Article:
The problem is that homogeneity occurs for many reasons that have nothing to do with racism, classism or any of the other type of discrimination. In many schools, segregation comes about as a result of geography: I work in a school in the South Bronx once a week. it is 60% Hispanic and 40% Black, which makes it seem like a very homogeneous population. But as we all know, there is considerable diversity within the Hispanic population, which means we have children from the Caribbean Islands, including the Dominican Republic and Puerto Rico, or North America, Central America or South America. The Black students come from all over Africa: some are Senegalese, others are from Somalia, and still others are from Ghana, Ethiopia and Eritrea. But there’s considerable homogeneity here: the students all within walking distance from the school, and they are all poor. Very poor.

My conclusion is this: schools are inherently segregated places. This is while families want their children to attend schools with diverse populations, they also want their children to be around others who have similar values to their own, which leads to homogeneity. They may feel that their children should be around other children who share the same cultural or linguistic background, they may want their children to go to school with the same families who live in their neighborhood, they may have the same “aspirational values,” or, in the most extreme scenarios, they want their children to only associate with those who share the same socio-economic class, the same religious affiliation or the same political philosophies. At the same time, consideration must be given to the school’s environment (“no excuses” discipline vs. caring culture), or its reputation for arts or sciences.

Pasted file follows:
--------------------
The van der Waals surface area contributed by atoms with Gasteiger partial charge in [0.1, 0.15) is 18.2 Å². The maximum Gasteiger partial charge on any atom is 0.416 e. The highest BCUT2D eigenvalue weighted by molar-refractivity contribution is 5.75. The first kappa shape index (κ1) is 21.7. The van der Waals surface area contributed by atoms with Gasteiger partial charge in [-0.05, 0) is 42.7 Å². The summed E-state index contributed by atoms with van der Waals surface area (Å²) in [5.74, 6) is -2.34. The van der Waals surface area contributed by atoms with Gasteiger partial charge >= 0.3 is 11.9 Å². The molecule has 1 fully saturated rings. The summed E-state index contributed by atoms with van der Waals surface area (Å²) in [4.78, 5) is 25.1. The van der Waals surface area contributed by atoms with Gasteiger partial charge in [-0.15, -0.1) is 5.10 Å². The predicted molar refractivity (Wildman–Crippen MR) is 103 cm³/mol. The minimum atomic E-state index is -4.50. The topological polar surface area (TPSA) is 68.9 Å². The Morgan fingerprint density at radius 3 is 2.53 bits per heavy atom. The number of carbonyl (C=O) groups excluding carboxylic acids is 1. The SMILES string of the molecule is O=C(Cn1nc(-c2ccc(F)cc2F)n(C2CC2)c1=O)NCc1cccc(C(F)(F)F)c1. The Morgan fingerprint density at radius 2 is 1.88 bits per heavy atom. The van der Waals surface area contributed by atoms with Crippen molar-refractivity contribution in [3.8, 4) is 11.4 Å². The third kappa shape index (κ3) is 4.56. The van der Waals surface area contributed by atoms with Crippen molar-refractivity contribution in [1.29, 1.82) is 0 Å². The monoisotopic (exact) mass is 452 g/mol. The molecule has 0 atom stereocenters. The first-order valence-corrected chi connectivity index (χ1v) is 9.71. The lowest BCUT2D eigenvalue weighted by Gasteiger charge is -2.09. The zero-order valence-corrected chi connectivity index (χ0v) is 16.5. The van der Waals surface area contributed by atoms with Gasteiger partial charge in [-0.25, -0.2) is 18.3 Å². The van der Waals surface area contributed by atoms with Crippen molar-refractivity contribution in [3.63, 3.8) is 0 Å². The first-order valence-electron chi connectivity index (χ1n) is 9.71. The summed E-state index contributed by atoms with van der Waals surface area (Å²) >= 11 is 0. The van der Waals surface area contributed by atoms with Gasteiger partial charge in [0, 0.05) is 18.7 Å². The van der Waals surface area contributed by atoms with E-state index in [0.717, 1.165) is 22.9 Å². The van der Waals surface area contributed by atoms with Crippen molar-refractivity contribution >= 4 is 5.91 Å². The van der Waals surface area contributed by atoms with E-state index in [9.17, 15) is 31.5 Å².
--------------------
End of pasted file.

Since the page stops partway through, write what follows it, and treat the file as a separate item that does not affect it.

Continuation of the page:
From what I ┬ácan conclude after this subway ride up the East Side of Manhattan (all the Asian middle schoolers got off at 59th street, btw), schools are, by their nature, homogenous, and the solutions we’ve tried in the past have not moved the needle into more diverse territory. In fact, they have only made schools more segregated in one way or another: “magnet schools” segregate children according to their interests, “gifted and talented” programs segregate children according to their “measured intelligence” (which is highly unstable), and charter schools are well known to exclude those with learning disabilities and limited English proficiency (their “no excuses” discipline systems and almost pathological focus on standardized test prep also keep away those with progressive educational philosophies.) Parochial schools segregate children according to religious affiliation (and even degree of that affiliation), and expensive private schools segregate children according to socio-economic status.

In the end, I have no answers, only an observation and a conclusion. But that does not mean there is no hope: just because schools cannot be diverse does not mean they should not be diverse. At the same time, we have to put a lot more thought into what is meant by diversity, why it is important and what can be done about it.


About rmberkman

This blog is the sole musings of one Robert M. Berkman, an educator who has taught math, science and technology for the past 30 years in New York. You can react to all his posts by emailing him at
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2 Responses to The Myth of School Diversity

  1. Maths fan says:

    Great post. Agreed true diversity is a difficult thing to achieve
    You say that segregation by geography has nothing to do with racism, classosm and discrimination, but historically it has everything to do with it. Constructs of race and class are associated with places and spaces. Thats why they are very poor it is all linked, and schools are usually a mirror of society in general.

    • rmberkman says:

      I didn’t say it had nothing to do with racism, classism and discrimination, but that we have to drill a little deeper when we look at what causes school segregation. I would like to see schools be more diverse places, but I don’t know if we have the political will to create such a massive restructuring of how people live in the United States. Many people prefer to have their kids attend schools which are in their neighborhoods, and many people prefer to live in neighborhoods that have the goods and services they want. One of the reasons we like living in cities is that we don’t have to travel far to do what we need to do.